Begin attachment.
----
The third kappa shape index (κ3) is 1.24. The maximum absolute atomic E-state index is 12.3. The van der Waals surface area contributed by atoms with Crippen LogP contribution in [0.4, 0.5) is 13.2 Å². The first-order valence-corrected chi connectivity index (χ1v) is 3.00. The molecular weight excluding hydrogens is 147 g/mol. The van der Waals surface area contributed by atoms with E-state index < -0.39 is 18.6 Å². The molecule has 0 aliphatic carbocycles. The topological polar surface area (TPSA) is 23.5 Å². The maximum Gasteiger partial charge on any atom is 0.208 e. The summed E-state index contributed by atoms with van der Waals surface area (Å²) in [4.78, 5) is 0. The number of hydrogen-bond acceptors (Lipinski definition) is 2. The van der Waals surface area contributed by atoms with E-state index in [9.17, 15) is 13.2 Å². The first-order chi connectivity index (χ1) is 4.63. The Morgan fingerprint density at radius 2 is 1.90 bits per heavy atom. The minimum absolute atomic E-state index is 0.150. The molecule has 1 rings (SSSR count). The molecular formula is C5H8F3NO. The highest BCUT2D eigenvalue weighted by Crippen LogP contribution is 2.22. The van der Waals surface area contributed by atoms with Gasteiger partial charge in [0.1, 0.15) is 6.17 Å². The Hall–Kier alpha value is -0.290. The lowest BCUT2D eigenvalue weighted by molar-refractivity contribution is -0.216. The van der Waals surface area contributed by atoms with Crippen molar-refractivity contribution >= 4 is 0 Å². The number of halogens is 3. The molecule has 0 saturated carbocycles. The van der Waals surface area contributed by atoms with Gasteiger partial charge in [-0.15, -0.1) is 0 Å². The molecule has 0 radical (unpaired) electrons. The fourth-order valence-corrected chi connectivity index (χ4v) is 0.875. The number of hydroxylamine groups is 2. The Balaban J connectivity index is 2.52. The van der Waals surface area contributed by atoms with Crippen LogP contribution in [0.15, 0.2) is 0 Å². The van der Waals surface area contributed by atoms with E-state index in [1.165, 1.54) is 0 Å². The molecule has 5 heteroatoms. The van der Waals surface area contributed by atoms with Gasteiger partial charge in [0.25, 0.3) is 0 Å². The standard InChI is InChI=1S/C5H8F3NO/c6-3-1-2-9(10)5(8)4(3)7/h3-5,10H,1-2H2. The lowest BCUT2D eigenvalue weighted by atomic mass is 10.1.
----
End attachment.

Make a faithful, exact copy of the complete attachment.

The third kappa shape index (κ3) is 1.24. The maximum absolute atomic E-state index is 12.3. The van der Waals surface area contributed by atoms with Crippen LogP contribution in [0.4, 0.5) is 13.2 Å². The first-order valence-corrected chi connectivity index (χ1v) is 3.00. The molecular weight excluding hydrogens is 147 g/mol. The van der Waals surface area contributed by atoms with E-state index < -0.39 is 18.6 Å². The molecule has 0 aliphatic carbocycles. The topological polar surface area (TPSA) is 23.5 Å². The maximum Gasteiger partial charge on any atom is 0.208 e. The summed E-state index contributed by atoms with van der Waals surface area (Å²) in [4.78, 5) is 0. The number of hydrogen-bond acceptors (Lipinski definition) is 2. The van der Waals surface area contributed by atoms with E-state index in [9.17, 15) is 13.2 Å². The first-order chi connectivity index (χ1) is 4.63. The Morgan fingerprint density at radius 2 is 1.90 bits per heavy atom. The minimum absolute atomic E-state index is 0.150. The molecule has 1 rings (SSSR count). The molecular formula is C5H8F3NO. The highest BCUT2D eigenvalue weighted by Crippen LogP contribution is 2.22. The van der Waals surface area contributed by atoms with Gasteiger partial charge in [0.1, 0.15) is 6.17 Å². The Hall–Kier alpha value is -0.290. The lowest BCUT2D eigenvalue weighted by molar-refractivity contribution is -0.216. The van der Waals surface area contributed by atoms with Crippen molar-refractivity contribution >= 4 is 0 Å². The number of halogens is 3. The molecule has 0 saturated carbocycles. The van der Waals surface area contributed by atoms with Gasteiger partial charge in [-0.15, -0.1) is 0 Å². The molecule has 0 radical (unpaired) electrons. The fourth-order valence-corrected chi connectivity index (χ4v) is 0.875. The number of hydroxylamine groups is 2. The Balaban J connectivity index is 2.52. The van der Waals surface area contributed by atoms with Crippen LogP contribution in [0.15, 0.2) is 0 Å². The van der Waals surface area contributed by atoms with E-state index in [1.165, 1.54) is 0 Å². The molecule has 5 heteroatoms. The van der Waals surface area contributed by atoms with Gasteiger partial charge in [0.25, 0.3) is 0 Å². The standard InChI is InChI=1S/C5H8F3NO/c6-3-1-2-9(10)5(8)4(3)7/h3-5,10H,1-2H2. The lowest BCUT2D eigenvalue weighted by atomic mass is 10.1.